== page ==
The design also features a thread width that changes along the helix of the thread. The thread teeth on the pin and box are narrow near the end faces and wider near the back shoulders. Machining the thread teeth creates thread grooves (or gaps between the teeth) that are just the opposite: wide grooves near the end faces and narrow grooves near the back shoulders. When fully made-up, the thread tooth becomes a long helical wedge driven into a matching wedge-shaped groove. The inclined surfaces of the wedge are the load flank and stab flank of the thread.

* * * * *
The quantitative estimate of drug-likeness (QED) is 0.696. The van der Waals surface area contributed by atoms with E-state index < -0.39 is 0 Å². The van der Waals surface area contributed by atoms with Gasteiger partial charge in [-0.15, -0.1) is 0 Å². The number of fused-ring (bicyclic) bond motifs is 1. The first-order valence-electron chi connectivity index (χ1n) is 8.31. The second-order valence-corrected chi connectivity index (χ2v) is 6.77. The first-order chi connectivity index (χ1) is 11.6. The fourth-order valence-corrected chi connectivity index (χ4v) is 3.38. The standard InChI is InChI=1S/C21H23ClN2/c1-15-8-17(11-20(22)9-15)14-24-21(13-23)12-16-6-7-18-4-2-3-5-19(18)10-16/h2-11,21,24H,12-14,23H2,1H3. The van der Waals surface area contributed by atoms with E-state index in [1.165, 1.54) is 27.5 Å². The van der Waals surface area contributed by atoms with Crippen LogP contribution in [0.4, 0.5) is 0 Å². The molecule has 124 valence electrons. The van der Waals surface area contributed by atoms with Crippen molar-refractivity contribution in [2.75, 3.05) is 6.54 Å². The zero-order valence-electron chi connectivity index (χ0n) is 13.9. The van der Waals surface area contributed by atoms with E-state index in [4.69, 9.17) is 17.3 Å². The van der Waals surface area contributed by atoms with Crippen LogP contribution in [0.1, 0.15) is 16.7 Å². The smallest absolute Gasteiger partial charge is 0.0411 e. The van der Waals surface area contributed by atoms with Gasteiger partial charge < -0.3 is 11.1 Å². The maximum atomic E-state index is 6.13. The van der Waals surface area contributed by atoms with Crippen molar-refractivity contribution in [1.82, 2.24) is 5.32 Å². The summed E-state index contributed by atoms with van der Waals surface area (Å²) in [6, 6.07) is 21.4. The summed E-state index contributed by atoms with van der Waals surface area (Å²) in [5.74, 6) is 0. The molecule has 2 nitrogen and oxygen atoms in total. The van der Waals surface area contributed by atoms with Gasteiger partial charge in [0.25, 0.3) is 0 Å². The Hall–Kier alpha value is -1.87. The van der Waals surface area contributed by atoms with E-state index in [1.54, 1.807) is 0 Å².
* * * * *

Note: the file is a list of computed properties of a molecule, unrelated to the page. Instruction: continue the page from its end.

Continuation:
The thread form also provides gaps at the thread flanks that gradually close as the connection is made-up (as the wedge is driven into the wedge-shaped groove). These gaps allow the connection to make-up freely, with low torque, until the thread flanks begin to engage. When the flanks engage, or touch, contact occurs along the entire thread length. After flank contact, only a small amount of additional rotation is required to reach the full make-up torque.

Resist unintentional anti-rotation